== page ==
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A view from the water of President Donald Trump's Mar-a-Lago resort in Palm Beach, Florida. (Photo: mberjano/flickr/cc)

Transparency Victory: Trump Forced to Release Mar-a-Lago Visitor Logs

'The public deserves to know who is coming to meet with the president and his staff.'

Andrea Germanos

Watchdog groups are claiming victory on Monday after the Trump administration said it would release the visitor logs for Mar-a-Lago, the resort estate the president owns in Florida and which he dubbed the "Winter White House" after facing a lawsuit.

Citizens for Ethics and Responsibility in Washington (CREW), the non-profit National Security Archive, and the Knight First Amendment Institute at Columbia University in April sued the administration for records of the logs at the resort, as well as those for the White House and Trump Tower residences.

Their suit said that Department of Homeland Security (DHS), which has control over the records, had refused to turn them over in response to Freedom of Information Act (FOIA) requests. The suit also pointed to a letter sent the previous month by a group of senators who similarly demanded the release of the records, writing "the cloak of secrecy seems to be falling over more and more parts of your Administration."

A statement from the groups says DHS will turn over the logs for Mar-a-lago, and that CREW would then publicly release them by September 8th.

"The public deserves to know who is coming to meet with the president and his staff," CREW executive director Noah Bookbinder said. "We are glad that as a result of this case, this information will become public for meetings at his his personal residences—but it needs to be public for meetings at the White House as well."

Even with the Mar-a-Lago records obtained, it may not be clear who's using the resort to potentially wield influence on the White House.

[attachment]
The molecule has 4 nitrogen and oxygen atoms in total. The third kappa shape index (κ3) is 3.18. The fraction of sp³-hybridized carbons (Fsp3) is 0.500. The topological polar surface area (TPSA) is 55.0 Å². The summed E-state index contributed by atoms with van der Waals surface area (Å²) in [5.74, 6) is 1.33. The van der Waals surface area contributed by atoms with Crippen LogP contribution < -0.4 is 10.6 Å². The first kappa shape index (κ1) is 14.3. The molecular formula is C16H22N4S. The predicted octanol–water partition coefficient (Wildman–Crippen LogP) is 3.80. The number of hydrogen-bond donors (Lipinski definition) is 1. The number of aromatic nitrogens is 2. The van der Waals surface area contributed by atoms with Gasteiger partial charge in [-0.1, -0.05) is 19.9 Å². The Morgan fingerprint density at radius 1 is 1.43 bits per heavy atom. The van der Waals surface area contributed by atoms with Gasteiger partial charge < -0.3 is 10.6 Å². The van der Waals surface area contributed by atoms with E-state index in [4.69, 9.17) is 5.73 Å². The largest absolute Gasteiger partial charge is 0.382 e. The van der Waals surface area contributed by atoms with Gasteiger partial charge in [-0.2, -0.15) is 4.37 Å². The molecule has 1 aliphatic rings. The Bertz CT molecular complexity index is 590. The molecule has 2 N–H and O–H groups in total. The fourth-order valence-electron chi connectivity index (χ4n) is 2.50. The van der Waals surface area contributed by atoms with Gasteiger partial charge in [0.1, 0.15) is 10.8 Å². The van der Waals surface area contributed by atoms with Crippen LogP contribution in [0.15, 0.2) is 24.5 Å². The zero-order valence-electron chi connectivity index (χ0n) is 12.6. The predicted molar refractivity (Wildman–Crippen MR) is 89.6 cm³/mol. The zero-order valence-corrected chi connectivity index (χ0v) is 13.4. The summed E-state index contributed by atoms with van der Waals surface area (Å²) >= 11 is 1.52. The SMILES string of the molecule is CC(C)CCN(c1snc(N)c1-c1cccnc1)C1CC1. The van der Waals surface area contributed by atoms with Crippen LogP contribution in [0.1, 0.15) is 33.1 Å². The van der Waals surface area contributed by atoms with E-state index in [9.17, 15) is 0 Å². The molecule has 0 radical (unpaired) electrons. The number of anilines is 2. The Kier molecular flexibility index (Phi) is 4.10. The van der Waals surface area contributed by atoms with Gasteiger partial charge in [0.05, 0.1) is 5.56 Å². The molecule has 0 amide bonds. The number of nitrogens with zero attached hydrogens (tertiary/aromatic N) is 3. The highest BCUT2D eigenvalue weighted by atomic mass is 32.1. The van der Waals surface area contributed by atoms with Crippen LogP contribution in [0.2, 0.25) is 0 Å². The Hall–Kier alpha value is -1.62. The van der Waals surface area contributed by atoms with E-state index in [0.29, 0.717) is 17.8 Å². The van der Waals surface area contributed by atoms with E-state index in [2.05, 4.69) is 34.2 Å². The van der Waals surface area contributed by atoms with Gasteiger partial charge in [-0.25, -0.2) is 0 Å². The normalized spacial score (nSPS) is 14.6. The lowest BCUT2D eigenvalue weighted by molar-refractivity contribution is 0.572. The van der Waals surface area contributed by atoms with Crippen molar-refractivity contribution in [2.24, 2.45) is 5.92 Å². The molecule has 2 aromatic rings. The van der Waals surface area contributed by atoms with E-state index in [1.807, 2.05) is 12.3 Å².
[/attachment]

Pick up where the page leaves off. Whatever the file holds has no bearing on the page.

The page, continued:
"It's a promising first step that the Department of Homeland Security has agreed to release information on Mar-a-Lago's visitors, but what might be in these disclosures is a mystery," said Alex Abdo, senior staff attorney at the Knight Institute.

Here's why: as Politico explains, the private club

doesn't log its guests, even when the president is visiting the South Florida seaside club. Unlike entry into the White House, getting into Mar-a-Lago doesn't require a comprehensive background check or a weapon screening. Members of the private club do frequently submit guests' names to the front desk for informal visits and events, but that process doesn't require personal details such as a birth date or Social Security number. There's also no official check-in procedure for guests entering Mar-a-Lago.

"In our view," Abdo continued, "the Freedom of Information Act requires the government to make this information—which relates to who exerts influence over the president—available to the public, and we intend to fight for its release."

President Barack Obama began releasing, with some exceptions, White House visitor logs in 2009 in response to four lawsuits brought by CREW. He said in announcing the policy: "Americans have a right to know whose voices are being heard in the policymaking process."

The lawsuit for the release of White House visitor logs is ongoing, but DHS says it has no records of visitors at Trump Tower.

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